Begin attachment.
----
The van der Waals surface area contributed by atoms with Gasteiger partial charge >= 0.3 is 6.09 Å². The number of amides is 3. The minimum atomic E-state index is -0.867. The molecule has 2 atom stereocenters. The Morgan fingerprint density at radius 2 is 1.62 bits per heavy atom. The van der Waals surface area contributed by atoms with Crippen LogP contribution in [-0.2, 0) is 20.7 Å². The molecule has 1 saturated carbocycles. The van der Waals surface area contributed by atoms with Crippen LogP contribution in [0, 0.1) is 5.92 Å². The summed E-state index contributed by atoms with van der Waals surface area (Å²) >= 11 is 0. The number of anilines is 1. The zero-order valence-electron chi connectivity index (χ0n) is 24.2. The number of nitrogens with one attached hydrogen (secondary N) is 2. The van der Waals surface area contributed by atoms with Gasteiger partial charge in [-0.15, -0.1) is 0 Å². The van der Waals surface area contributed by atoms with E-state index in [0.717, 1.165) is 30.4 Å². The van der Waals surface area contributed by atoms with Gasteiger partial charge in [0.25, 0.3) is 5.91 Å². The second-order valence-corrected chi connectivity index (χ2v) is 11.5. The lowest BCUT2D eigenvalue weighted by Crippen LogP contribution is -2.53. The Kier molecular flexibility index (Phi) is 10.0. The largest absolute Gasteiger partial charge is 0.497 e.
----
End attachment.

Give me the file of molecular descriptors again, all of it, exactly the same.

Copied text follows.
The van der Waals surface area contributed by atoms with Gasteiger partial charge >= 0.3 is 6.09 Å². The number of amides is 3. The minimum atomic E-state index is -0.867. The molecule has 2 atom stereocenters. The Morgan fingerprint density at radius 2 is 1.62 bits per heavy atom. The van der Waals surface area contributed by atoms with Crippen LogP contribution in [-0.2, 0) is 20.7 Å². The molecule has 1 saturated carbocycles. The van der Waals surface area contributed by atoms with Crippen LogP contribution in [0, 0.1) is 5.92 Å². The summed E-state index contributed by atoms with van der Waals surface area (Å²) >= 11 is 0. The number of anilines is 1. The zero-order valence-electron chi connectivity index (χ0n) is 24.2. The number of nitrogens with one attached hydrogen (secondary N) is 2. The van der Waals surface area contributed by atoms with Gasteiger partial charge in [-0.15, -0.1) is 0 Å². The van der Waals surface area contributed by atoms with E-state index in [0.717, 1.165) is 30.4 Å². The van der Waals surface area contributed by atoms with Gasteiger partial charge in [0.25, 0.3) is 5.91 Å². The second-order valence-corrected chi connectivity index (χ2v) is 11.5. The lowest BCUT2D eigenvalue weighted by Crippen LogP contribution is -2.53. The Kier molecular flexibility index (Phi) is 10.0. The largest absolute Gasteiger partial charge is 0.497 e.